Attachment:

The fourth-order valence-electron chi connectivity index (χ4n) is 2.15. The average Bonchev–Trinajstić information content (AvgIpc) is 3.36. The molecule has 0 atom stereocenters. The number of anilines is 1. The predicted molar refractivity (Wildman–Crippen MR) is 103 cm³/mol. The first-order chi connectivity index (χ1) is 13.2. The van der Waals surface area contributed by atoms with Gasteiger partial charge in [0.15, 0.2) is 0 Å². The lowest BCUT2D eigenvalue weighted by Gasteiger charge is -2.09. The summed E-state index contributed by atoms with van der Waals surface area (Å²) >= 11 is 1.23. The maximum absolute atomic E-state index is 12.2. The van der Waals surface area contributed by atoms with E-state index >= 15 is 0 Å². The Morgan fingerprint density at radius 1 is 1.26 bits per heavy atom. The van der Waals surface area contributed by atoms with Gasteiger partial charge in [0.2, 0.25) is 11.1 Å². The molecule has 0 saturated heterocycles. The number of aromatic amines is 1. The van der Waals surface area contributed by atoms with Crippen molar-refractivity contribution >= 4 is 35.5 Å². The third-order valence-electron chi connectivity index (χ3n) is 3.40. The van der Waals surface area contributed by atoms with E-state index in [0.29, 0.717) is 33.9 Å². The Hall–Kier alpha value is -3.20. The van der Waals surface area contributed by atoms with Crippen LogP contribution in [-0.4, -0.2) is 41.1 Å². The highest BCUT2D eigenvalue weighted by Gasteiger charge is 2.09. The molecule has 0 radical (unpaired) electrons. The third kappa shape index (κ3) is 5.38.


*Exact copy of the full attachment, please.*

The fourth-order valence-electron chi connectivity index (χ4n) is 2.15. The average Bonchev–Trinajstić information content (AvgIpc) is 3.36. The molecule has 0 atom stereocenters. The number of anilines is 1. The predicted molar refractivity (Wildman–Crippen MR) is 103 cm³/mol. The first-order chi connectivity index (χ1) is 13.2. The van der Waals surface area contributed by atoms with Gasteiger partial charge in [0.15, 0.2) is 0 Å². The lowest BCUT2D eigenvalue weighted by Gasteiger charge is -2.09. The summed E-state index contributed by atoms with van der Waals surface area (Å²) >= 11 is 1.23. The maximum absolute atomic E-state index is 12.2. The van der Waals surface area contributed by atoms with E-state index >= 15 is 0 Å². The Morgan fingerprint density at radius 1 is 1.26 bits per heavy atom. The van der Waals surface area contributed by atoms with Gasteiger partial charge in [0.2, 0.25) is 11.1 Å². The molecule has 0 saturated heterocycles. The number of aromatic amines is 1. The van der Waals surface area contributed by atoms with Crippen molar-refractivity contribution >= 4 is 35.5 Å². The third-order valence-electron chi connectivity index (χ3n) is 3.40. The van der Waals surface area contributed by atoms with E-state index in [0.29, 0.717) is 33.9 Å². The Hall–Kier alpha value is -3.20. The van der Waals surface area contributed by atoms with Crippen LogP contribution in [-0.4, -0.2) is 41.1 Å². The highest BCUT2D eigenvalue weighted by Gasteiger charge is 2.09. The molecule has 0 radical (unpaired) electrons. The third kappa shape index (κ3) is 5.38.